Compaticard (was: Any AMIGA users?

From: Fred Cisin <>
Date: Mon Dec 31 22:29:08 2001

On Mon, 31 Dec 2001, Richard Erlacher wrote:
> I may be out of turn here,
Only a little, since you WERE trying to help.

> but I think it's safe to say that the WD chips
> will have problems with a track read of GCR and other modulation schemes,
> since they're designed for FM and MFM only. A track read does not sample

That's nice. But,

The Amiga is NOT GCR!
The Amiga is NOT GCR!

The Amiga IS MFM! But it does not have WD style sector headers.
It reads and writes a track at a time, and parses it in software. There
are no gaps, synchronization issues between sectors, etc.

IFF the Amiga were to be GCR, like other Commodore machines, then your
advice would be entirely correct and valid.

Grumpy Ol' Fred
> bits from the medium surface, but, rather looks, with timing synchronized
> with the clock presumably extracted from the FM/MFM bitstream, at the data
> sream coming from the drive and attempts to make sense of it in the context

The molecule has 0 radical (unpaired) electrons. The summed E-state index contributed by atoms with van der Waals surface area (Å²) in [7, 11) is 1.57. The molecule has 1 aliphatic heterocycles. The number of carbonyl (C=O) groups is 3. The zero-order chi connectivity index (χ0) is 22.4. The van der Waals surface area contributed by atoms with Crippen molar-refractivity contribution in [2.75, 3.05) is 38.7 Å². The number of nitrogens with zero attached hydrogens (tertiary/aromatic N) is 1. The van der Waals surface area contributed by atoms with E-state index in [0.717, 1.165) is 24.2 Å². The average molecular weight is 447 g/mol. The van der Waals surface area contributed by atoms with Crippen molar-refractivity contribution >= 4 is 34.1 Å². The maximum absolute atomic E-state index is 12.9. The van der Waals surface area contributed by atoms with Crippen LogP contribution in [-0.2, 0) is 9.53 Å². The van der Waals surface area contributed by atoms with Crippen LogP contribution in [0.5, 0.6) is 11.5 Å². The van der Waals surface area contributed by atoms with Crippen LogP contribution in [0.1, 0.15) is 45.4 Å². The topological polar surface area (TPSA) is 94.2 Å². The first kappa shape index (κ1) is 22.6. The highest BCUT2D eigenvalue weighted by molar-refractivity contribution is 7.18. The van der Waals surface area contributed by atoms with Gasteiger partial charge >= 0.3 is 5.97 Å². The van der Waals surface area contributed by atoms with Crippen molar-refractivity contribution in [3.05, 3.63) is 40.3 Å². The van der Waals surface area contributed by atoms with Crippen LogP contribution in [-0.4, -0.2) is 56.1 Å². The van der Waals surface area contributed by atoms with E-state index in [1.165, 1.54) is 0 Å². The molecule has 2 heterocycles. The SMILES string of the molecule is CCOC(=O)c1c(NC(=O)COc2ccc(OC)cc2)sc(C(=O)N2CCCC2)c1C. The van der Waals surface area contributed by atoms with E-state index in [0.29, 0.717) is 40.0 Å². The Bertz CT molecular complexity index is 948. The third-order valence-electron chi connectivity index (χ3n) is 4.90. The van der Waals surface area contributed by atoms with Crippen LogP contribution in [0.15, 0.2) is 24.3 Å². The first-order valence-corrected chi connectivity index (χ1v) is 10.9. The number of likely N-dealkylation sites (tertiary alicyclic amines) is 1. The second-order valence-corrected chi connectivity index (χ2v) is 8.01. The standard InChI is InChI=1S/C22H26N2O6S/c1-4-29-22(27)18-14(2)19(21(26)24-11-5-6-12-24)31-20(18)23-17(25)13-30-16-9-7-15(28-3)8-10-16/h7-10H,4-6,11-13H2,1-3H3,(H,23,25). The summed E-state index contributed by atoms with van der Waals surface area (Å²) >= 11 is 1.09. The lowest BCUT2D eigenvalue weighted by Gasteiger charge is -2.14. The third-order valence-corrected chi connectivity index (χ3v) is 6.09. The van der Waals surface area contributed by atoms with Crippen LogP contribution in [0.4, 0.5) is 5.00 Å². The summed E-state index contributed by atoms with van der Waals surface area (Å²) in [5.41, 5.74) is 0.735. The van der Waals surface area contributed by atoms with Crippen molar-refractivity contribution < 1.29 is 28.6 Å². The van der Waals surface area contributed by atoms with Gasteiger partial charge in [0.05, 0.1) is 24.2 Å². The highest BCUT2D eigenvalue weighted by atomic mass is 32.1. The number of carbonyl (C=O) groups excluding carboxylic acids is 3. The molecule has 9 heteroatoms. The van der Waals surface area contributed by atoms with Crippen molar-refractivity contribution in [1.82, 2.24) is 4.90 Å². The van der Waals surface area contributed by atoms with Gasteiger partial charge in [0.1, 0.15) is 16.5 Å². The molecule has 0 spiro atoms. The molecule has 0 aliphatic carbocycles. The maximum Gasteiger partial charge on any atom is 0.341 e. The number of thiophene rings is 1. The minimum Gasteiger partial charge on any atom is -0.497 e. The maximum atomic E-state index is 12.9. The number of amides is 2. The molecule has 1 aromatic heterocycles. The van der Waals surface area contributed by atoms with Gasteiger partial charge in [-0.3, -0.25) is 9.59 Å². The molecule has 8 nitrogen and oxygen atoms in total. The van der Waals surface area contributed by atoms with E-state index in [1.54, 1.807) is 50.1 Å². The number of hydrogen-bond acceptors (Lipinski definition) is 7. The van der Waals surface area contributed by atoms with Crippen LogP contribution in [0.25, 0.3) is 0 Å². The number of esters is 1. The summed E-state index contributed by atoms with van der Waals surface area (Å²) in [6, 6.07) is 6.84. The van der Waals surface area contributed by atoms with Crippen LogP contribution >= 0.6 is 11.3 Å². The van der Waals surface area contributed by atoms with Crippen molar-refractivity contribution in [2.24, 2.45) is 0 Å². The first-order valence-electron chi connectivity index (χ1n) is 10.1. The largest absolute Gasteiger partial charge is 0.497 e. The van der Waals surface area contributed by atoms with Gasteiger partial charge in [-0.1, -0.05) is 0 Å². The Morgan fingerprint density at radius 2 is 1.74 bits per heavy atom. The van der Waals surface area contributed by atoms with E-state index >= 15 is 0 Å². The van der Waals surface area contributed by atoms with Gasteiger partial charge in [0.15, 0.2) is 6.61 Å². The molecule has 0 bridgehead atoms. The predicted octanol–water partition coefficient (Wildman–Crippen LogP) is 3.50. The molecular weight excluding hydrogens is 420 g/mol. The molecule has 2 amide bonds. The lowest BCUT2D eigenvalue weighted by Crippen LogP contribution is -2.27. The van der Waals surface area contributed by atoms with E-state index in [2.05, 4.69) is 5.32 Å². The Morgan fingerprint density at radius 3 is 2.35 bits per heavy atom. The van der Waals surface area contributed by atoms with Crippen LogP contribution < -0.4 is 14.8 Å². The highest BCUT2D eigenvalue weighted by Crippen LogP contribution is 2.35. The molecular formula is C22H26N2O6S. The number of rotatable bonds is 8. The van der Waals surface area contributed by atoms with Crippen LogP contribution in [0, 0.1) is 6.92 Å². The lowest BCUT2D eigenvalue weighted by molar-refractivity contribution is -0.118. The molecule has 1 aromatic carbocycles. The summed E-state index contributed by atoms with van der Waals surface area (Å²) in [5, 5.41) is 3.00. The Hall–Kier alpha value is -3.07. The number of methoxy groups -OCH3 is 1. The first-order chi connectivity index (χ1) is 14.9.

> of its own track write (format) command.  That means that when it thinks it
> sees an address mark, it returns the binary token that it accepts as the
> command to generate that address mark during a track-write command.
> I'd say you'll be disappointed with the WD FDC's ability to interpret GCR.
> Here's a description of the READ TRACK command from the data regarding the
> 179x in the 1983 WD Components Handbook.
> "
> Upon receipt of the READ TRACK command, the head is loaded and the Busy
> Status bit is set.  Reading starts with the rising edge of the first
> encountered index pulse and continues until the next index pulse.  All gap,
> header and data bytes are assembled and transferred to the data register and
> DRQ's are generated for each byte.  The accuulation of bytes is synchronized
> to each address mark encounterd.  An interrupt is generated at the
> completion of the command.
> This command has several characteristics which make it suitable for
> diagnostic purposes.  The are:  the Read Gate is not activated during the
> commandl;  no CRC checking is performed; and the address mark detector is on
> for the duration of the command.  Because the A.M. detector is always on,
> write splices or noise may cause the chip to look for an A.M.  If an address
> mark does not appear on schedule, the lost data status flag is set.
> The ID A.M, ID field, ID CRC bytes, DAM, Data, and Data CRC Bytes for each
> sector will be correct.  The gap bytes may be read incorrectly diring
> write-splice time because of synchronization.
> "
> Note that this neither confirms or denies my initial remark, but ISTR that I
> got that information somewhere else, but still from WD.
Received on Mon Dec 31 2001 - 22:29:08 GMT

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